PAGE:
That may be damning with faint praise, but — it being the end of summer — one has to take what one can get, and what one can get is Mechanic: Resurrection, Sausage Party, Suicide Squad, and Sully. So yes: Train to Busan is a pleasant night out featuring the infected trying to eat a) your face, b) your daughter, and c) most of a baseball team.
As far as zombie pictures go, Train to Busan sticks resolutely to the 28 Days Later track. These zombies (of unclear vitality and varying contagiousness) are fast moving disease vectors, more interested in dental exercise than brain consumption. Its first scene, in which roadkill rejects stereotype, is among its best.
From there, writer Park Joo-suk and director Yeon Sang-ho whisk us to Seoul, so they can set the stage in broad strokes. Gong Yoo plays Seok-woo, a hedge fund manager with little time for his young daughter (Kim Su-an as Su-an) or his estranged wife. Su-an, for her birthday, wants to travel to see her mother, who’s living in another city. Seok-woo reluctantly relents and accompanies her on the train to Busan.
Then: zombie outbreak, mass hysteria, bite-bite-bite, oh-no, the (infected) humanity!
Most of the picture stays contained within the multi-car train to Busan, which — much like Bong Joon-ho‘s Snowpiercer — uses the linear, cramped railroad layout to good effect. Also like that earlier picture, Train to Busan stomps around with issues of classism, applying less subtlety and less nuance but equal devotion. Rich people are uncaring and self-serving. The poor, working joes (or Ji-hos) have pure hearts and stout morals hidden under their coarse exteriors.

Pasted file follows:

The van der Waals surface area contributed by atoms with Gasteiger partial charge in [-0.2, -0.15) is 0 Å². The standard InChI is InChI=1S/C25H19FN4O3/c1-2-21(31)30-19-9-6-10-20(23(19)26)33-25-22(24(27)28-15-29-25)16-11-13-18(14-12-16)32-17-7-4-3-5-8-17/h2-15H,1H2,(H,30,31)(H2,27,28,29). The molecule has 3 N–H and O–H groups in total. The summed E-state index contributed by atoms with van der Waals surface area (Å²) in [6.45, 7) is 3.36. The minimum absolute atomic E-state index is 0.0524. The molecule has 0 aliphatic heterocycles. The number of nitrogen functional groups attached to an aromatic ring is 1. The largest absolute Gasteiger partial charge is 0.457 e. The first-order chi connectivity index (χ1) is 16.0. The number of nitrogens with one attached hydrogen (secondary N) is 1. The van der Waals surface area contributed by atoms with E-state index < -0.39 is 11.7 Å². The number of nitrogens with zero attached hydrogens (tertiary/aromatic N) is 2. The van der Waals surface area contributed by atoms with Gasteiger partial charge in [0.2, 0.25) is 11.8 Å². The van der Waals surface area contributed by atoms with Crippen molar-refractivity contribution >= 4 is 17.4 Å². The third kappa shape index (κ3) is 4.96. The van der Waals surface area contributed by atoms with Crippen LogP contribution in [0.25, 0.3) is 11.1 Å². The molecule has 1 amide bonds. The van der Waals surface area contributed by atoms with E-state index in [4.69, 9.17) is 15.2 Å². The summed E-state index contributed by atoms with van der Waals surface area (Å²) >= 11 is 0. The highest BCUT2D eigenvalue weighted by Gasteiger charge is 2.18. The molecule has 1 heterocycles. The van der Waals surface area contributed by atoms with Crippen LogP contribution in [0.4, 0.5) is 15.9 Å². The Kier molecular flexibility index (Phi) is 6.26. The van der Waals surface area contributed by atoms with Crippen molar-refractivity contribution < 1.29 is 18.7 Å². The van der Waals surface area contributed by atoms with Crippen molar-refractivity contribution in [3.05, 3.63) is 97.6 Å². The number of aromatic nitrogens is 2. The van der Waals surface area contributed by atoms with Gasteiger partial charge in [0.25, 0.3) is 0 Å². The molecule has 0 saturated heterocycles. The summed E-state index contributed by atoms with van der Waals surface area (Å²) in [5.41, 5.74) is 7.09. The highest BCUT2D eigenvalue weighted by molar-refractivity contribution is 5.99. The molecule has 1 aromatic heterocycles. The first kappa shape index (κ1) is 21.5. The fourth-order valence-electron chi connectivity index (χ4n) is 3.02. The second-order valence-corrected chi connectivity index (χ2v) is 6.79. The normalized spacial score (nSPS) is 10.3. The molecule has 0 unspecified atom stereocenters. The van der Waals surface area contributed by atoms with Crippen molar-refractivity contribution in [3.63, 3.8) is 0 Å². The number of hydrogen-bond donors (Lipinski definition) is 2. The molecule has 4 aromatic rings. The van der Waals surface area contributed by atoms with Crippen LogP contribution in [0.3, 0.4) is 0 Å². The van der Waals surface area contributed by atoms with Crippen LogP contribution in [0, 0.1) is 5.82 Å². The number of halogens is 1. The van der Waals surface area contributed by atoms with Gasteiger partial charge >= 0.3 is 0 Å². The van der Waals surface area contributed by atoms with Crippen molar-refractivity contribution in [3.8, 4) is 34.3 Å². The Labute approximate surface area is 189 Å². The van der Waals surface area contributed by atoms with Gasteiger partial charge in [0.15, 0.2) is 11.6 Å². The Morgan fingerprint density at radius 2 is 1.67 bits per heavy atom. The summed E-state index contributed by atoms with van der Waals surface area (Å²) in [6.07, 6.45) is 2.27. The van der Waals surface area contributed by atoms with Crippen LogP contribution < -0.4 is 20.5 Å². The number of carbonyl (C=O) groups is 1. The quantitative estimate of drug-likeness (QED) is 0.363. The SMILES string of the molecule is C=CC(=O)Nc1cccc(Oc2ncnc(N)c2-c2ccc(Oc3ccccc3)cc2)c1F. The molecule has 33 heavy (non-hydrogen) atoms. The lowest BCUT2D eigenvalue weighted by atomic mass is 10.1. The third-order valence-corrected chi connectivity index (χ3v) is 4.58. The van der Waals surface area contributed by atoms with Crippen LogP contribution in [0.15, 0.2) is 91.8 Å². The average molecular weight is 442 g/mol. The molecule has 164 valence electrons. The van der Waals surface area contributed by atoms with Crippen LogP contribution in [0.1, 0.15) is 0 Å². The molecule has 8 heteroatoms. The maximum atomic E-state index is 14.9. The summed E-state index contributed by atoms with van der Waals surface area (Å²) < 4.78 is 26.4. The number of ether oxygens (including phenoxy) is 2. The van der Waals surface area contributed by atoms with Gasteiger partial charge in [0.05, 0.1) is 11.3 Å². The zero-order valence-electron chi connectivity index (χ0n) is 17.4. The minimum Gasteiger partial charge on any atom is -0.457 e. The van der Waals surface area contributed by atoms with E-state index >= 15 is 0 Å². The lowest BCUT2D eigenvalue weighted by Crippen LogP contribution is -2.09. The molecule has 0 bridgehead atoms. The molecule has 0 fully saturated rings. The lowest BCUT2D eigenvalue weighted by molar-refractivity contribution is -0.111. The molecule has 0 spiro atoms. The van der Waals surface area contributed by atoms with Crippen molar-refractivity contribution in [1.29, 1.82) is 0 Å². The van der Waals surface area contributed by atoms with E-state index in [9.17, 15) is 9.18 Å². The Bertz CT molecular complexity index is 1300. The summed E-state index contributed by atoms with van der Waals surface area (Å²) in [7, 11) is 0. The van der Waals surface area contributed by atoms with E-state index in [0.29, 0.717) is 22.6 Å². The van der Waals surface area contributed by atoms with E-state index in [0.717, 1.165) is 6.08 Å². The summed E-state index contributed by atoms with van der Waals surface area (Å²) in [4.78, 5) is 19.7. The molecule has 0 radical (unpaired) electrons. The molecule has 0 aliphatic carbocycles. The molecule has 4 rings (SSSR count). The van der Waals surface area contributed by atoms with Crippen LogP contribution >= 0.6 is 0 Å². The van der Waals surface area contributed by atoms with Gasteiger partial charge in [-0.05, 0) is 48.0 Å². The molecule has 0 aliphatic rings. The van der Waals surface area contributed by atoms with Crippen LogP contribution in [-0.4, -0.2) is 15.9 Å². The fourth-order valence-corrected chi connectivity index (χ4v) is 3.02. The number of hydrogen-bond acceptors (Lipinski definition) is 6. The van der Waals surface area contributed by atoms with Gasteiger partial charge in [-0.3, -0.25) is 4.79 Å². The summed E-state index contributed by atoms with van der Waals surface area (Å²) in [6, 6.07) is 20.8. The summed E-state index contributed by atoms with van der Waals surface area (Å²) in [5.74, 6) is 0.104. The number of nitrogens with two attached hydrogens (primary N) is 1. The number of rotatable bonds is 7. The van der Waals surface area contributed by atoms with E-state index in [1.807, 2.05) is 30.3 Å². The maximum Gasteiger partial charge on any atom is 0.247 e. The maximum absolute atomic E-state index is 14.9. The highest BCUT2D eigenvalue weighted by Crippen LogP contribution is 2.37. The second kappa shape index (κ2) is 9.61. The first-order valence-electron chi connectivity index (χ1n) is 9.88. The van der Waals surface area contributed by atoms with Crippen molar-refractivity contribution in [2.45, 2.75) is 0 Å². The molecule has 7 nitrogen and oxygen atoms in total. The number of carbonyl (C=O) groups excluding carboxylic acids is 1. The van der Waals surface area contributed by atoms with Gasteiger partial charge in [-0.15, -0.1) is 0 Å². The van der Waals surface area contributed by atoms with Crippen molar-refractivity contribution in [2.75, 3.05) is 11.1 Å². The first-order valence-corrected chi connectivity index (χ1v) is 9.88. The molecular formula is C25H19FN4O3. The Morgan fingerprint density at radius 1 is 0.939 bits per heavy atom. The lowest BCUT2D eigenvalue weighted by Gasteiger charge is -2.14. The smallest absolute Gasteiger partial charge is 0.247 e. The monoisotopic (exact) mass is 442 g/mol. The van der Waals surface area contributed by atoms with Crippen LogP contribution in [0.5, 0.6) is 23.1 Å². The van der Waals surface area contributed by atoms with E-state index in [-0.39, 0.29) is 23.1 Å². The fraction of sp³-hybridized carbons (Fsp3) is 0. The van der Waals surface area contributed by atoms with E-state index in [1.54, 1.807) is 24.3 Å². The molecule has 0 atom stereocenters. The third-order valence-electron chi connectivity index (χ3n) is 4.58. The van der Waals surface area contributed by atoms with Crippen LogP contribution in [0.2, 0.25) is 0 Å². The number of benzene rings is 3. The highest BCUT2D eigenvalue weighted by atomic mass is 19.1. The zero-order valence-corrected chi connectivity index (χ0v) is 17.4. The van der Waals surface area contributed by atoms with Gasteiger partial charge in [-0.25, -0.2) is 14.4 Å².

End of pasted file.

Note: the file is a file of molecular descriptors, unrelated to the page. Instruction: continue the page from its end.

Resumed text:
Those in between are mostly just zombie bait, much as we are in real life.
In Train to Busan, Ma Dong-seok and Jung Yu-mi play the representative lower-class couple with much charisma and verve; Dong-seok in particular reminding of a young DeNiro in, say, Midnight Run. Kim Eui-Sung, on the other hand, plays an executive douchebag with none of the subtlety Paul Reiser brought to his Carter Burke in Aliens. It’s hardly his fault, though; the script literally has him pushing people into the jaws of danger to save himself, time and again. Too bad so sad.
Action is plentiful and well staged. Effects are reasonable and reasonably creepy. Scares may be minimal, but that didn’t stop a woman in the screening I attended from shrieking out to everyone’s amusement a few times. Kim Su-an brings the heart and pathos to the picture, but not quite enough — or perhaps it’s more that her young but potent presence feels unmatched by Gong Yoo’s uninspired lead performance.
What does raise the film above the normal schlock is its Korean-ness. Unlike films made in Hollywood, Korean films kill off characters willy-nilly, regardless of which ones are endearing, sympathetic, or played by hot young actors and actresses. In a zombie film, this is liberating.
Train to Busan isn’t going to make it into the pantheon of zombie pictures — it lacks the originality for that — but it’s not bad. It is perfectly suitable for an evening’s entertainment, particularly if that evening falls at the end of summer.